ANKARA (Today’s Zaman)–Turkish Prime Minister Recep Tayyip Erdogan reportedly told French President Nicolas Sarkozy in a recent telephone conversation that Turkey will maintain its opposition to a NATO missile shield on its territory if Iran continues to be characterized as a threat within the planned system.
Erdogan’s remarks, according to an anonymous NATO official were ‘firm’ and ‘harsh.’ He, however, did not elaborate exactly when the conversation took place.
The Turkish premier reiterated the principles on which NATO member Turkey bases its approach to the missile shield during a meeting in Ankara on October 28 with a visiting delegation from the NATO Parliamentary Assembly.
According to Today’s Zaman, Erdogan recalled those points during his conversation with Sarkozy.
“Possession of nuclear weapons by Iran would be most annoying for us since we are a neighboring country; we have told this to Iranian officials may times. However, Iran says that its nuclear enrichment activities are aimed at producing energy. Producing low-enriched uranium for peaceful purposes is a right for every country,” Erdogan told members of NATO PA’s Sub-Committee on Transatlantic Defense and Security Cooperation, led by committee chairman Julio Miranda Calha.
Turkey says it is not against the establishment of a missile defense system for NATO’s European allies but insists in talks with the US that the project should be built for defensive, not offensive, purposes. Any clear reference to Iran or any other neighboring country as a threat in the proposed missile defense system runs counter to Ankara’s chief foreign policy objective of “zero problems with neighbors.”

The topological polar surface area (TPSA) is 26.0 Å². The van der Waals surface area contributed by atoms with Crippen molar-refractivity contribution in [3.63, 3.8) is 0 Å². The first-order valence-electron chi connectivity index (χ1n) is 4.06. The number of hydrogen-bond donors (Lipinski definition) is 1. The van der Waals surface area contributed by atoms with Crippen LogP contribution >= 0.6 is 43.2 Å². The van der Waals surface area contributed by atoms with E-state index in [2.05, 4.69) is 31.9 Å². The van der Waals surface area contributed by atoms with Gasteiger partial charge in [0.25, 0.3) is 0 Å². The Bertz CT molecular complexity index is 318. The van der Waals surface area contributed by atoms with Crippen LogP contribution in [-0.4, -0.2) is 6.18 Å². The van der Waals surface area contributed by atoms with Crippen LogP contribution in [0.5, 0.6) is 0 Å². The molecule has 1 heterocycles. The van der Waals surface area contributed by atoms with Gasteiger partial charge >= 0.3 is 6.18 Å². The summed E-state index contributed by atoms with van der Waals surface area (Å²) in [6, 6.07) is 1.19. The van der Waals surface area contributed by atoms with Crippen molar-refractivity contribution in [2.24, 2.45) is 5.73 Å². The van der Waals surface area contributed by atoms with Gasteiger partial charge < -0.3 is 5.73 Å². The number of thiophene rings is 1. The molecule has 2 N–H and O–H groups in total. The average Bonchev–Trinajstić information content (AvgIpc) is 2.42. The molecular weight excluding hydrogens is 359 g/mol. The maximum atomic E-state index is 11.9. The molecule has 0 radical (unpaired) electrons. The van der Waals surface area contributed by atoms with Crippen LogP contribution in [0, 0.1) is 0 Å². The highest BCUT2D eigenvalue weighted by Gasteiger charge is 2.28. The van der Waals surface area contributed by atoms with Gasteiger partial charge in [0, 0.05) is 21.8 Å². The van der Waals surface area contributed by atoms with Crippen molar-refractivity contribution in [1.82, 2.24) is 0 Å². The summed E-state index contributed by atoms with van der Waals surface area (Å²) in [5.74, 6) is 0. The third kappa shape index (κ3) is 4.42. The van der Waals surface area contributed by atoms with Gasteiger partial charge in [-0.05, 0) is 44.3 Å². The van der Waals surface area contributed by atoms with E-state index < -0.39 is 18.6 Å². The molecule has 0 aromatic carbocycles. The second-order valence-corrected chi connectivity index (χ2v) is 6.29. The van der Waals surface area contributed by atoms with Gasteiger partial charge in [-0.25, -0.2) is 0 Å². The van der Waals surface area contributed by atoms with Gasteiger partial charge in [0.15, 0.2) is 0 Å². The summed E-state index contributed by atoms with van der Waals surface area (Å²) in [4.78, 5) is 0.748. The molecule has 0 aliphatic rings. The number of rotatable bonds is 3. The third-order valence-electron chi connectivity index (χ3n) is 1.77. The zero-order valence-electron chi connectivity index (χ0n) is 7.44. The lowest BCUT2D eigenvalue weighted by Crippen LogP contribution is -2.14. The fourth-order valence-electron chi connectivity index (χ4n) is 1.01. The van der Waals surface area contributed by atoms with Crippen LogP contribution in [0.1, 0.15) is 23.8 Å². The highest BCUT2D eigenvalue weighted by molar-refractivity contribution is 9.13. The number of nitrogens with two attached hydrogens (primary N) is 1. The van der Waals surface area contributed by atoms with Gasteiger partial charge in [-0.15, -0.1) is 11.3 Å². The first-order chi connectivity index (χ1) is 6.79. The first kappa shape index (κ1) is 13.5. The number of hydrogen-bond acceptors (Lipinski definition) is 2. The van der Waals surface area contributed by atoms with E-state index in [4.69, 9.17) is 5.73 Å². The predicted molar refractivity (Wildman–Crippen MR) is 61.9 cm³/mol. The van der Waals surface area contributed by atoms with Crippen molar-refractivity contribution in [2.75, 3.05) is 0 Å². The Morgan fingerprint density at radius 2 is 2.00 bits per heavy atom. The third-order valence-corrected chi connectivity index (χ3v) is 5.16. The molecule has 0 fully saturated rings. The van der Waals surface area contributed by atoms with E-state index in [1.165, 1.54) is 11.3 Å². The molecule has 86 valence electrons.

“We know that there are countries within this geography that possess enriched uranium,” Erdogan said, in an apparent reference to Israel, which is believed to be the only nuclear-armed power in the Middle East. Israel has never confirmed or denied its possession of nuclear weapons and is not signatory to the Nuclear Non-Proliferation Treaty.
“I also told Sarkozy; we are not going to accept an approach that considers Iran a threat,” Erdogan said. “My advice to those who want to locate the missile shield system in my own country: Let them locate it on their own territory first.”
A majority of European countries are against the installation of a missile defense system on their own territories, Erdogan said, adding that he believed the European Union is pursuing contradictory policies regarding the missile defense system.
As of Monday, during an official visit to Beijing, Turkish Foreign Minister Ahmet Davutoglu repeated that Ankara doesn’t perceive Iran as a threat. “If there is a global terrorist threat, a risk of proliferation of conventional weapons or anything related to nuclear weapons, NATO will definitely deal with these issues,” he said. “Similarly, ballistic missiles are important in terms of global peace and it is an issue assessed by NATO. It would not be right to discuss this matter as if a war were about to start or as if missiles are to be stationed in Turkey.”